When Robert Wittner, who is one of seven cantors being ordained this month at Hebrew Union College in New York, placed on his resume that he is receiving the Cantor Brian Miller Memorial Prize for academic excellence, he did not anticipate that upon graduation, he would be assuming the pulpit where Miller served from 1996 to 1999.
That entry certainly attracted the attention of the search committee at Birmingham’s Temple Emanu-El, which informed him of the connection during the interview process.
The congregation announced on April 14 that Wittner would become the congregation’s new cantor this summer, succeeding Jessica Roskin, who resigned last fall.
Wittner has lived his entire life in New York City, aside from college and the HUC-mandated year studying in Israel. His only concern about moving to this much smaller Jewish community? The heat — though he quickly adds that New York City can get quite hot in the summer.
He said he felt the sense of community in Birmingham, and “hadn’t experienced a community that was so bonded” in New York. “It was so tight knit and loving, and engaged with all that is going on.”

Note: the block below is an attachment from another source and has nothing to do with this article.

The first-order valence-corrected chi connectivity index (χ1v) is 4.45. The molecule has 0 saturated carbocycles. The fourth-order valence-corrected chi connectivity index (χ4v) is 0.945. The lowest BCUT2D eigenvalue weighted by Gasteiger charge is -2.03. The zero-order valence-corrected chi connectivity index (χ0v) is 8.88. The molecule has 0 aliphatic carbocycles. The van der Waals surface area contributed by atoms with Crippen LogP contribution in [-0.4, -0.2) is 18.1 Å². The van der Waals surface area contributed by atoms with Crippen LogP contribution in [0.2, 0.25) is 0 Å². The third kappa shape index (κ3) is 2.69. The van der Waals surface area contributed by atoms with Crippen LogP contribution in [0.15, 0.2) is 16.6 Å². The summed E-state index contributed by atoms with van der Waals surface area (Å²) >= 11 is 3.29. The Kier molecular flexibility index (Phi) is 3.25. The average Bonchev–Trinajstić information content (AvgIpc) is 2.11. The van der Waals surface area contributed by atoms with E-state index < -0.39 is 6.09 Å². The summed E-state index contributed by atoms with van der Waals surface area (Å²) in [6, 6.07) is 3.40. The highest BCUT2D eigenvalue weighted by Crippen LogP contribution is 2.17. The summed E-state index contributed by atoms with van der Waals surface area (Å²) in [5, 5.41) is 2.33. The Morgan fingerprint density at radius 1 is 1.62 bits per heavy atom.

He will start at Emanu-El on July 1, but because of social distancing, it will be a very different process in getting to know the congregation. Because of how coronavirus has shut down so many things, especially in New York, he said he and his wife, Alex, may wind up coming to Birmingham earlier than planned.
Many cantors have their roots as songleaders at Jewish summer camps, also honing their skills through high school youth groups. Wittner, though, had a different path, referring to the cantorate as “definitely the right choice for me” after “a ride full of many twists and turns.”
He grew up at the Hebrew Tabernacle Congregation of Washington Heights, but “I didn’t grow up at that synagogue being particularly engaged.” He went to sleepaway camp for just one summer, so when he started cantorial school, it was a “challenge at the beginning” because he had no liturgical background or the summer camp experience of current Jewish music. “I had to catch up.”
In college, he studied microbiology at Hamilton College, with minors in music and religious studies. Though he was likely to get accepted to medical school, by his junior year “there just wasn’t enough passion there” and he “needed to find a new path.”